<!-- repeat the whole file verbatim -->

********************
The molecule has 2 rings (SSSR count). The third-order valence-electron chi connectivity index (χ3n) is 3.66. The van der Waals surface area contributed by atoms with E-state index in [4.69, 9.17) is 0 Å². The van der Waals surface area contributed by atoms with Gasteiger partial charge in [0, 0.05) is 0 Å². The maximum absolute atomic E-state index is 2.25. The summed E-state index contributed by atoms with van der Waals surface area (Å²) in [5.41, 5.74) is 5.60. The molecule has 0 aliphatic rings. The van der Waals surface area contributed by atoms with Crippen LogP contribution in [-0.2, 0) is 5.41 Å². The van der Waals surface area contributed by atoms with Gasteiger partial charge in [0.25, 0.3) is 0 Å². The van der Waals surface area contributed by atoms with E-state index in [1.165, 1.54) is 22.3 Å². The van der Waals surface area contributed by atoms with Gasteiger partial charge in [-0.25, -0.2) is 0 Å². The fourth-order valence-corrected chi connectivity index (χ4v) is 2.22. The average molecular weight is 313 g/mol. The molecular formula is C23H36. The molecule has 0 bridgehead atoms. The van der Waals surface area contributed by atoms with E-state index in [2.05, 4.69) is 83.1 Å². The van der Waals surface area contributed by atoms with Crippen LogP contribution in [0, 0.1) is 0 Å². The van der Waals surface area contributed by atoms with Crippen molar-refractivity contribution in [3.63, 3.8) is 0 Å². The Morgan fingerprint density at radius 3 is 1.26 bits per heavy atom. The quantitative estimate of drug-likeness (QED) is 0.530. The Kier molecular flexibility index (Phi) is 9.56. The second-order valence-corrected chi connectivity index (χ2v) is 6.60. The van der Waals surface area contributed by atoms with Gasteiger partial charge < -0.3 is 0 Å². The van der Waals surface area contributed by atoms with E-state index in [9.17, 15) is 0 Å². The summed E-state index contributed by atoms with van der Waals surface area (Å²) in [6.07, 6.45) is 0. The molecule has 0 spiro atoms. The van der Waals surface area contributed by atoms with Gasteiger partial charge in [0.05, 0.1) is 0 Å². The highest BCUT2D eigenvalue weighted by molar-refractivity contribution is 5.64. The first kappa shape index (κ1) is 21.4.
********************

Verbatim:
The molecule has 2 rings (SSSR count). The third-order valence-electron chi connectivity index (χ3n) is 3.66. The van der Waals surface area contributed by atoms with E-state index in [4.69, 9.17) is 0 Å². The van der Waals surface area contributed by atoms with Gasteiger partial charge in [0, 0.05) is 0 Å². The maximum absolute atomic E-state index is 2.25. The summed E-state index contributed by atoms with van der Waals surface area (Å²) in [5.41, 5.74) is 5.60. The molecule has 0 aliphatic rings. The van der Waals surface area contributed by atoms with Crippen LogP contribution in [-0.2, 0) is 5.41 Å². The van der Waals surface area contributed by atoms with Gasteiger partial charge in [0.25, 0.3) is 0 Å². The van der Waals surface area contributed by atoms with E-state index in [1.165, 1.54) is 22.3 Å². The van der Waals surface area contributed by atoms with Gasteiger partial charge in [-0.25, -0.2) is 0 Å². The fourth-order valence-corrected chi connectivity index (χ4v) is 2.22. The average molecular weight is 313 g/mol. The molecular formula is C23H36. The molecule has 0 bridgehead atoms. The van der Waals surface area contributed by atoms with E-state index in [2.05, 4.69) is 83.1 Å². The van der Waals surface area contributed by atoms with Crippen LogP contribution in [0, 0.1) is 0 Å². The van der Waals surface area contributed by atoms with Crippen molar-refractivity contribution in [3.63, 3.8) is 0 Å². The Morgan fingerprint density at radius 3 is 1.26 bits per heavy atom. The quantitative estimate of drug-likeness (QED) is 0.530. The Kier molecular flexibility index (Phi) is 9.56. The second-order valence-corrected chi connectivity index (χ2v) is 6.60. The van der Waals surface area contributed by atoms with Gasteiger partial charge < -0.3 is 0 Å². The van der Waals surface area contributed by atoms with E-state index in [9.17, 15) is 0 Å². The summed E-state index contributed by atoms with van der Waals surface area (Å²) in [6.07, 6.45) is 0. The molecule has 0 spiro atoms. The van der Waals surface area contributed by atoms with Gasteiger partial charge in [0.05, 0.1) is 0 Å². The highest BCUT2D eigenvalue weighted by molar-refractivity contribution is 5.64. The first kappa shape index (κ1) is 21.4.